33. HMRC should map its end to end data flows at the right level of detail to enable effective information security risk identification and management.
  34. Service level agreements should be agreed to ensure that the service meets the operational needs of the business.
  35. HMRC should initiate a programme of Third Party Assurance in respect of information security requirements.
  36. IMS should enhance the current approach to project approval for new IT systems (RMADS) to ensure that business owners understand the risks they are being asked to accept.
  37. IMS should initiate a review of the ASPIRE contract to determine whether it reflects adequate information security.
  38. HMRC should urgently draw up its strategy for the replacement of Child Benefit systems and the transfer of the contract for Child Benefit IT Provision across from DWP.
  39. HMRC should move to an IT investment model that includes more of an emphasis on risk quantification.
  40. HMRC should strengthen business requirement specification, particularly around non-functional requirements.
  41. HMRC should enhance its business continuity management.
  42. HMRC should continue to move the emphasis from Business Unit commissioning of IT projects to corporate prioritisation of IT projects.
  43. Build the business case for the new direction of travel outlined in this report, including determining the route map to get there, the timescales, and the level of investment required.
  44. HMRC should engage professional help to flesh out the new direction of travel, the business case behind it and the route map to get to it.
  45. HMRC should enhance the capabilities of IMSso that it is able to drive ASPIREto deliver the enabling IT that underpins the direction of travel.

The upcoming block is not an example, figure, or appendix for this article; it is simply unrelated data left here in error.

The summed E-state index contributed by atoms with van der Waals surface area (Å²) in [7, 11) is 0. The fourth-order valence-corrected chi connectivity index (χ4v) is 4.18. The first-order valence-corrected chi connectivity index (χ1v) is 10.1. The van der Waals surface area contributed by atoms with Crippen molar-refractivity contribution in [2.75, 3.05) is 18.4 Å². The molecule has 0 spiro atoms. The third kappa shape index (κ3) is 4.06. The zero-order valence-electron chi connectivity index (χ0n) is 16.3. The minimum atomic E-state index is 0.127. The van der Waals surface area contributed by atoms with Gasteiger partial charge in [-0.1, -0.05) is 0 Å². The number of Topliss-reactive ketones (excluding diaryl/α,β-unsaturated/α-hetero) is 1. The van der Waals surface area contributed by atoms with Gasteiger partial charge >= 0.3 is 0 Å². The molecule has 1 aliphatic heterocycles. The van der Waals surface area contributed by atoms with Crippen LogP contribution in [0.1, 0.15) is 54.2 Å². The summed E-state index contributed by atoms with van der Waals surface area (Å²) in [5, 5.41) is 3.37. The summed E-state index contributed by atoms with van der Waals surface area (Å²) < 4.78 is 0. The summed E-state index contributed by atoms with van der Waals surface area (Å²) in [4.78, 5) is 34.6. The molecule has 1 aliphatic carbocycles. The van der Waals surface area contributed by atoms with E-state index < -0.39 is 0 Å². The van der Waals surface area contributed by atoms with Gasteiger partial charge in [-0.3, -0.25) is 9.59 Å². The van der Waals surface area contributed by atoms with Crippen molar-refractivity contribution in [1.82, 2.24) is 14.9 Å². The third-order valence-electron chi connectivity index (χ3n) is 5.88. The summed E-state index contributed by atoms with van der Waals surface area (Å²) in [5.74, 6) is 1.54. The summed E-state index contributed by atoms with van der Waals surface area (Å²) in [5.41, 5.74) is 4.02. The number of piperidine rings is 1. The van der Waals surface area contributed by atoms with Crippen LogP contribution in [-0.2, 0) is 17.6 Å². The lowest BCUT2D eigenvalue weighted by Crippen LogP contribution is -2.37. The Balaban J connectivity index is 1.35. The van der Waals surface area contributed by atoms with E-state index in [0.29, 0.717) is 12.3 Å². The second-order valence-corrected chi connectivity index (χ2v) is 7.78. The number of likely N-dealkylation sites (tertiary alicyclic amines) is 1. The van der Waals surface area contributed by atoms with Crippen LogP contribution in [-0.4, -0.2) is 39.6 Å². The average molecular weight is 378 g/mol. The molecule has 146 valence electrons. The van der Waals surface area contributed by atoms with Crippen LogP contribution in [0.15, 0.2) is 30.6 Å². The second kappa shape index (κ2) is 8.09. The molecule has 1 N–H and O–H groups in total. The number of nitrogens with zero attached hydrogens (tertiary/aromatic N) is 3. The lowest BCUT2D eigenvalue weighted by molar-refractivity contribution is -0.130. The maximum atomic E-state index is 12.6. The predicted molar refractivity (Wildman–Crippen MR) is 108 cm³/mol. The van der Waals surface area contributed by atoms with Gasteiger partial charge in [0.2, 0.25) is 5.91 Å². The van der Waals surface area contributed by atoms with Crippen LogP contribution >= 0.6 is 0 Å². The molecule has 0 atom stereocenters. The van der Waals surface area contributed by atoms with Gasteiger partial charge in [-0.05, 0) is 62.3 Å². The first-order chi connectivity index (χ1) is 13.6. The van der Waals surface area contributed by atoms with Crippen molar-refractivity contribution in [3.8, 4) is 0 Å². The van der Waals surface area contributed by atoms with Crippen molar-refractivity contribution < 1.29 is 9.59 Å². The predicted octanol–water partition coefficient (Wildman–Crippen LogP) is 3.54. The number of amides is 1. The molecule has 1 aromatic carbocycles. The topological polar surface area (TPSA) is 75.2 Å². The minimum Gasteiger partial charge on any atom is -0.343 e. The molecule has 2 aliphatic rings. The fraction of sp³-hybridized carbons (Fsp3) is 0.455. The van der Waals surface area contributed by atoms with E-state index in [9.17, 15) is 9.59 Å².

Replies (9)

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By Anonymous
08th Jul 2008 16:42

Don't knock it...this is brilliant ...nothing could more eloquently summarise why this country is in the state it is....before the asylum is completely taken over my personal road map will immediately initiate a financial capacity review based on a uplifted strategy of sustainable personal risk management to ensure that my life cycle processes are enhanced through a direction of travel based on the first flight out of here.....

Thanks (1)
By Anonymous
07th Jul 2008 18:51

Accountability ....
It really is very simple

Assign a penalty charge per item of lost data (say £100)
Calculate the overall penalty cost (£100 * number of lost records)
Apportion this penalty in the ratio of salaries over the entire HMRC department

Everyone is in the firing line and naturally there will be collective responsibility, born out of self interest, for ensuring it does not occur again

Not a difficult concept, but very effective

PS. Direction of travel = how far you have to go for the next job

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By Anonymous
01st Jul 2008 14:37

An HMRC customer comments